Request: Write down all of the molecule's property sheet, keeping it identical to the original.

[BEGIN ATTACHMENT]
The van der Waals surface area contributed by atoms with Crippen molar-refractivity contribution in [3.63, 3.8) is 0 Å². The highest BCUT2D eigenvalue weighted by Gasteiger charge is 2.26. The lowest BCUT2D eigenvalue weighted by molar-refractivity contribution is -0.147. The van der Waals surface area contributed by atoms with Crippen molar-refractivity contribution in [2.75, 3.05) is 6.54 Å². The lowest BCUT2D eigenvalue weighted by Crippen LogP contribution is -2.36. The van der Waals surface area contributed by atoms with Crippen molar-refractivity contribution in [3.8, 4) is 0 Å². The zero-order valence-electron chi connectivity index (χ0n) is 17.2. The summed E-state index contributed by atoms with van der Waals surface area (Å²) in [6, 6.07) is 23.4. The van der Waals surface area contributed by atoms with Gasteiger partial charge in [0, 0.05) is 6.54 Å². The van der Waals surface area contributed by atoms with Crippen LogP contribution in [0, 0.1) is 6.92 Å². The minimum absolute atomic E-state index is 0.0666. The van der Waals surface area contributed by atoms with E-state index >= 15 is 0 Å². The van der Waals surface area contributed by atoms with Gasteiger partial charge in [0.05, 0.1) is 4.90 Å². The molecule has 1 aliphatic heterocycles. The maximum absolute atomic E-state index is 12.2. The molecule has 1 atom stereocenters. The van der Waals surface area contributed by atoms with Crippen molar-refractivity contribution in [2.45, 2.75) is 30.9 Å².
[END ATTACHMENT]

The van der Waals surface area contributed by atoms with Crippen molar-refractivity contribution in [3.63, 3.8) is 0 Å². The highest BCUT2D eigenvalue weighted by Gasteiger charge is 2.26. The lowest BCUT2D eigenvalue weighted by molar-refractivity contribution is -0.147. The van der Waals surface area contributed by atoms with Crippen molar-refractivity contribution in [2.75, 3.05) is 6.54 Å². The lowest BCUT2D eigenvalue weighted by Crippen LogP contribution is -2.36. The van der Waals surface area contributed by atoms with Crippen molar-refractivity contribution in [3.8, 4) is 0 Å². The zero-order valence-electron chi connectivity index (χ0n) is 17.2. The summed E-state index contributed by atoms with van der Waals surface area (Å²) in [6, 6.07) is 23.4. The van der Waals surface area contributed by atoms with Gasteiger partial charge in [0, 0.05) is 6.54 Å². The van der Waals surface area contributed by atoms with Crippen LogP contribution in [0, 0.1) is 6.92 Å². The minimum absolute atomic E-state index is 0.0666. The van der Waals surface area contributed by atoms with E-state index >= 15 is 0 Å². The van der Waals surface area contributed by atoms with Gasteiger partial charge in [0.05, 0.1) is 4.90 Å². The molecule has 1 aliphatic heterocycles. The maximum absolute atomic E-state index is 12.2. The molecule has 1 atom stereocenters. The van der Waals surface area contributed by atoms with Crippen molar-refractivity contribution in [2.45, 2.75) is 30.9 Å².